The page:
Commonwealth v. Johnson

Annotate this Case

467 Pa. 146 (1976)

354 A.2d 886

COMMONWEALTH of Pennsylvania v. Arthur JOHNSON, Appellant.

Supreme Court of Pennsylvania.

Argued April 7, 1975.

Decided April 7, 1976.

Reargument Denied June 8, 1976.

*147 *148 *149 *150 Rudolph S. Pallastrone, George A. Bachetti, Philadelphia, for appellant.

F. Emmett Fitzpatrick, Dist. Atty., Steven H. Goldblatt, Asst. Dist. Atty., Chief, Appeals Div., Glen S. Gitomer, Philadelphia, for appellee.



POMEROY, Justice.

Arthur Johnson, the appellant, was convicted of murder in the first degree for the killing of one Jerome Wakefield after a trial by jury. Post-trial motions were denied, and Johnson was sentenced to life imprisonment. This direct appeal followed.[1]

The only evidence presented at trial by the Commonwealth which linked appellant to the murder with which he was charged was a confession elicited from Johnson subsequent to his arrest. Johnson challenged the admissibility of the confession in a pre-trial suppression hearing on three grounds: (1) the confession was the tainted product of an illegal arrest; (2) Johnson did not knowingly and intelligently waive his right to remain silent and to have appointed counsel present during questioning; (3) the confession was coerced and involuntary. The suppression court rejected these contentions and ruled that the confession was admissible.

*151 Pursuant to the procedure provided by Rule 323(j) of our Rules of Criminal Procedure, 19 P.S. (1975 Pamphlet), Johnson renewed at trial his challenge to the validity of the confession.[2] After the close of evidence, the trial judge submitted the question of the validity of the confession to the jury, charging them to disregard the confession should they find the waiver of rights to have been unintelligent or unknowing, or the confession involuntary. (The illegal arrest ground was not pressed at trial). By its verdict of guilty the jury necessarily found against Johnson with respect to both of those contentions. On this appeal appellant alleges that several errors by the suppression court and at trial compel a new trial. As these arguments have either been waived or are without merit we will affirm.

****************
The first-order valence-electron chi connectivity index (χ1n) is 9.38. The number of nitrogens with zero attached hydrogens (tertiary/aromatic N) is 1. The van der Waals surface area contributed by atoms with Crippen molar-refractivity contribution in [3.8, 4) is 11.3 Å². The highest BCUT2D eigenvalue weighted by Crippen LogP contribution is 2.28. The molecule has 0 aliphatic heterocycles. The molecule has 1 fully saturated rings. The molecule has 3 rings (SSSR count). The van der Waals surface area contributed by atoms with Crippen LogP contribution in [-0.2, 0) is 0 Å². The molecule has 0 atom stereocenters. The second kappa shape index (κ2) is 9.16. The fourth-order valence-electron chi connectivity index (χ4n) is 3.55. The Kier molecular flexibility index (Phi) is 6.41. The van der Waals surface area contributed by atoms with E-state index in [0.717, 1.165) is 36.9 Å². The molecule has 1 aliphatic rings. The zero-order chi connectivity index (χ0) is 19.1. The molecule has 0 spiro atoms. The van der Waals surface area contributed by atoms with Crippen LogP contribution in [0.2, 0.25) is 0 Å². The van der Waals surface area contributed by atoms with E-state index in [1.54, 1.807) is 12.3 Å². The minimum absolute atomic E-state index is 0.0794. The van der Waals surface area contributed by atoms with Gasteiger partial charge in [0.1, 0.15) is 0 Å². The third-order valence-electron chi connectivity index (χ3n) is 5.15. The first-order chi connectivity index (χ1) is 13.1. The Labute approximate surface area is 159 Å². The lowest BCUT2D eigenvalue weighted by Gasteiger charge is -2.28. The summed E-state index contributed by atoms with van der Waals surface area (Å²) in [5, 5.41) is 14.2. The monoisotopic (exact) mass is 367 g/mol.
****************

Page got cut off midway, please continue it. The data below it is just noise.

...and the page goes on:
Johnson first challenges the ruling of the suppression court that his confession was admissible. In reviewing this ruling our initial task is to determine whether the factual findings are supported by the record. "In making this determination, we are to consider only the evidence of the prosecution's witnesses and so much evidence of the defense as, fairly read in the context of *152 the record as a whole, remains uncontradicted." Commonwealth v. Goodwin, 460 Pa. 516, 522, 333 A.2d 892, 895 (1975). If, when so viewed, the evidence supports the factual findings we are bound by such findings; we may only reverse if the legal conclusions drawn therefrom are in error.[3] In the instant case, our review of the record satisfies us that the hearing judge's factual findings were amply supported, and that given these findings we correctly concluded that Johnson's arrest was valid, that his waiver was effective and his confession was voluntary. We will deal with these issues seriatim.

(1) The circumstances giving rise to Johnson's arrest may be briefly described: On October 6, 1970, Jerome Wakefield died as a result of knife and bullet wounds; a victim of Philadelphia gang warfare. The next day the police arrested one Alexander Payne, who told the police that Johnson had aided him in the slaying of Wakefield. Payne then voluntarily submitted to a lie detector test. On the basis of the information thus supplied, and without first procuring a warrant, the police went to Johnson's home and there arrested him for the murder of Jerome Wakefield. Appellant now argues, as he did below, that this warrantless arrest was without probable cause, that the confession obtained was a tainted fruit thereof, and that the suppression court therefore erred in ruling the confession admissible.

*153 Johnson's arrest was, of course, valid if it was supported by probable cause.

"The law is clear a warrantless arrest is constitutionally invalid unless based on probable cause, which is defined as, facts and circumstances within the arresting officer's knowledge and of which he had reasonably trustworthy information, sufficient in themselves to warrant a man of reasonable caution to believe an offense has been or is being committed, and the person to be arrested has committed the offense." Commonwealth v. Jeffries, 454 Pa. 320, 323, 311 A.2d 914, 916 (1973).